ShareSoc’s Response to Patient Capital Review

 

On 1st August 2017 H.M. Treasury launched a consultation on the subject of financing growth in innovative firms (a.k.a. The Patient Capital Review), which can be found here. ShareSoc and UKSA submitted a joint response to this consultation on 22nd September: ShareSoc -UKSA Patient Capital Patient Capital Review – FINAL VERSION 20170924

Our response included the following comments:

  1. Individual shareholders are the archetypal long-term investors. They tend to invest for retirement, to fund care in later life and to pass on wealth to future generations, as well as for growth and income.
  2. The FCA Asset Management Market Study has highlighted the high fees (and other charges and forms of remuneration) and the anti-competitive behaviour that occurs in this industry. This effectively increases the cost of capital for innovative growth firms and reduces the supply of investor capital. Walker and Kay also identified this issue. Sorting out the excesses of the financial services industry is proving difficult.
  3. The banks’ behaviour since the 2007/08 financial crisis, when they squeezed their customers, withdrew facilities and demanded much higher and more onerous terms has resulted in a huge decrease in the confidence of their customers in the banks . This will take a very long-term to correct.
  4. The taxation treatment of debt versus equity is not equal. Interest on debt is tax-deductible, whereas payments of dividends to shareholders come out of after-tax profits.
  5. As a consequence of points 3 and 4 above, many companies take on debt and have a very short-term orientation.
  6. Capital gains tax has been subject to a huge number of changes over the past 40 years. Government should not expect a long-term perspective from companies and their owners if it keeps changing the rules. In future, Government should only make changes infrequently and only when they are clearly necessary. Presently, there are two main issues:
    1. Capital gains tax taper relief over 10 years should be reintroduced. The idea that the longer you hold an investment the lower the tax rate will be a huge factor in increasing long-term thinking. The removal of this taper relief (and prior to that, its reduction from 10 years to a shorter period) has been instrumental in stimulating a short-term focus and culture.
    2. Capital gains tax for individuals is assessed on each individual investment , so if an investor wishes to take a profit which is then reinvested in another growth or innovative company, the investors’ capital is reduced by a taxation charge. The investor has not at this stage had access to his capital to spend it, so it is illogical to tax him or her at this time. This contrasts with investments held in an investment trust, where no capital gains tax is levied on gains within the trust; only on amounts that are taken out of the trust.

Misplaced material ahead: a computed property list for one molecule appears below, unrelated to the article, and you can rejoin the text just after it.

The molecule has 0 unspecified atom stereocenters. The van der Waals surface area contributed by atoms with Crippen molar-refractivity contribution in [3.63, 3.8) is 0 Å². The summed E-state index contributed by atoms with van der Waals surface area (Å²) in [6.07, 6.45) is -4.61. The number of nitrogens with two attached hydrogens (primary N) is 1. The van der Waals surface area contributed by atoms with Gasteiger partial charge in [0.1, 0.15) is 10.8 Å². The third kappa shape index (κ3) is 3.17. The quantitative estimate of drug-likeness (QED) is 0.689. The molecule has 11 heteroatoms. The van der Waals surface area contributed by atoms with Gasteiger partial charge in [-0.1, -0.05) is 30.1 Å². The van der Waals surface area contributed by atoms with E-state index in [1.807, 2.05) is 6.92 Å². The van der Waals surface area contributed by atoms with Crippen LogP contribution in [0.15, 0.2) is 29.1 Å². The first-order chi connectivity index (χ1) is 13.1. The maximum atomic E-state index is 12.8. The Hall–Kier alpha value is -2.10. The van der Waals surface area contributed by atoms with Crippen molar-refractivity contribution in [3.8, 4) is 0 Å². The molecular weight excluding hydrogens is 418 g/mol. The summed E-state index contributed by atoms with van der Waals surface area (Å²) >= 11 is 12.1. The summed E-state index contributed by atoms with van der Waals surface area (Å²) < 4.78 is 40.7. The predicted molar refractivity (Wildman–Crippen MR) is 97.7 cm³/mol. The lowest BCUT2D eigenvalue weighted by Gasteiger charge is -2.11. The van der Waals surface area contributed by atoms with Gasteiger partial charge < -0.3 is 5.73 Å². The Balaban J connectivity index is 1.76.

7. We, in Britain, need to create a culture of long-term thinking. Patient capital is needed. We need a culture whereby we think about accumulating wealth gradually. The get rich quick culture of the early 2000s served to create a large social imbalance.
  8. The UK markets give lower valuations than US markets to growth companies and innovative companies. This creates an opportunity for US based companies to acquire UK companies cheaply. This is one reason why the UK has failed to produce large successful innovative growth companies on the same scale as the US.
  9. We can see no representative of individual investors on your steering committee. This is a shameful major omission, and is evidence of the way in which individual investors continue to be ignored and underestimated. Direct individual investors make up 12% of the UK stock market, and with indirect individual investors via funds represent 30%. Your steering committee comprises representatives of fund managers rather than underlying asset owners. We note also that successful ‘hands-on’ entrepreneurs such as Luke Johnson and James Dyson are not represented on your panel.
  10. The current VCT tax reliefs are justified by creating incentives to invest. There is no evidence of excessive profits for individuals investing in VCTs. The VCT regime seems to be working satisfactorily. Government should resist the temptations to significantly change something which is working. (Minor changes to stop abuse should be implemented, but only after careful consideration of other consequences.)

 

Mark Bentley

Director